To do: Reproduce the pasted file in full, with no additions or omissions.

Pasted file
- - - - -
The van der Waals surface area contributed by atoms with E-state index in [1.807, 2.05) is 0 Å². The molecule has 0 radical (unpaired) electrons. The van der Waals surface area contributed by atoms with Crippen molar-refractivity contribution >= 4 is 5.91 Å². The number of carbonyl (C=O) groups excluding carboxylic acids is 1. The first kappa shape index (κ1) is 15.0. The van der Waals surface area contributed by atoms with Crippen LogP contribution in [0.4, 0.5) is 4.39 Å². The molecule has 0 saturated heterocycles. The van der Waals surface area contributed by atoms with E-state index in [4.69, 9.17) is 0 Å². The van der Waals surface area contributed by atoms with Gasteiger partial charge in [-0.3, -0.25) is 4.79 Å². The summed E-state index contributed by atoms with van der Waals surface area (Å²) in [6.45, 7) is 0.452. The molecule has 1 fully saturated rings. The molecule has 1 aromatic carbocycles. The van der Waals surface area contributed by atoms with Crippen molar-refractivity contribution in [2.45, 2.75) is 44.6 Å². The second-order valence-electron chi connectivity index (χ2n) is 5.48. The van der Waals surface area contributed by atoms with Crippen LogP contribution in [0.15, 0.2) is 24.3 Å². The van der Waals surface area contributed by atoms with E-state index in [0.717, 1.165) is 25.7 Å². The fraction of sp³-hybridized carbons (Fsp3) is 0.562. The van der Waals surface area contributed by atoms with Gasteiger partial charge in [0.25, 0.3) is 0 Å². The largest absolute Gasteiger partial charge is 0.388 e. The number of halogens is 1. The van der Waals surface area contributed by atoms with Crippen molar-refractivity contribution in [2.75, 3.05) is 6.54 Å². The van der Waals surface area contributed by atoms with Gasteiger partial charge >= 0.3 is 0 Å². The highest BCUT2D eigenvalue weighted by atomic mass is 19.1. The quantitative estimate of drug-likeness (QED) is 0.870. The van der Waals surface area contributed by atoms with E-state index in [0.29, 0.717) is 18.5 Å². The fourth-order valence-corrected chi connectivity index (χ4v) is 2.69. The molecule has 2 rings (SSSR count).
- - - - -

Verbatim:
The van der Waals surface area contributed by atoms with E-state index in [1.807, 2.05) is 0 Å². The molecule has 0 radical (unpaired) electrons. The van der Waals surface area contributed by atoms with Crippen molar-refractivity contribution >= 4 is 5.91 Å². The number of carbonyl (C=O) groups excluding carboxylic acids is 1. The first kappa shape index (κ1) is 15.0. The van der Waals surface area contributed by atoms with Crippen LogP contribution in [0.4, 0.5) is 4.39 Å². The molecule has 0 saturated heterocycles. The van der Waals surface area contributed by atoms with E-state index in [4.69, 9.17) is 0 Å². The van der Waals surface area contributed by atoms with Gasteiger partial charge in [-0.3, -0.25) is 4.79 Å². The summed E-state index contributed by atoms with van der Waals surface area (Å²) in [6.45, 7) is 0.452. The molecule has 1 fully saturated rings. The molecule has 1 aromatic carbocycles. The van der Waals surface area contributed by atoms with Crippen molar-refractivity contribution in [2.45, 2.75) is 44.6 Å². The second-order valence-electron chi connectivity index (χ2n) is 5.48. The van der Waals surface area contributed by atoms with Crippen LogP contribution in [0.15, 0.2) is 24.3 Å². The van der Waals surface area contributed by atoms with E-state index in [0.717, 1.165) is 25.7 Å². The fraction of sp³-hybridized carbons (Fsp3) is 0.562. The van der Waals surface area contributed by atoms with Gasteiger partial charge in [0.25, 0.3) is 0 Å². The largest absolute Gasteiger partial charge is 0.388 e. The number of halogens is 1. The van der Waals surface area contributed by atoms with Crippen molar-refractivity contribution in [2.75, 3.05) is 6.54 Å². The van der Waals surface area contributed by atoms with Gasteiger partial charge >= 0.3 is 0 Å². The highest BCUT2D eigenvalue weighted by atomic mass is 19.1. The quantitative estimate of drug-likeness (QED) is 0.870. The van der Waals surface area contributed by atoms with E-state index in [0.29, 0.717) is 18.5 Å². The fourth-order valence-corrected chi connectivity index (χ4v) is 2.69. The molecule has 2 rings (SSSR count).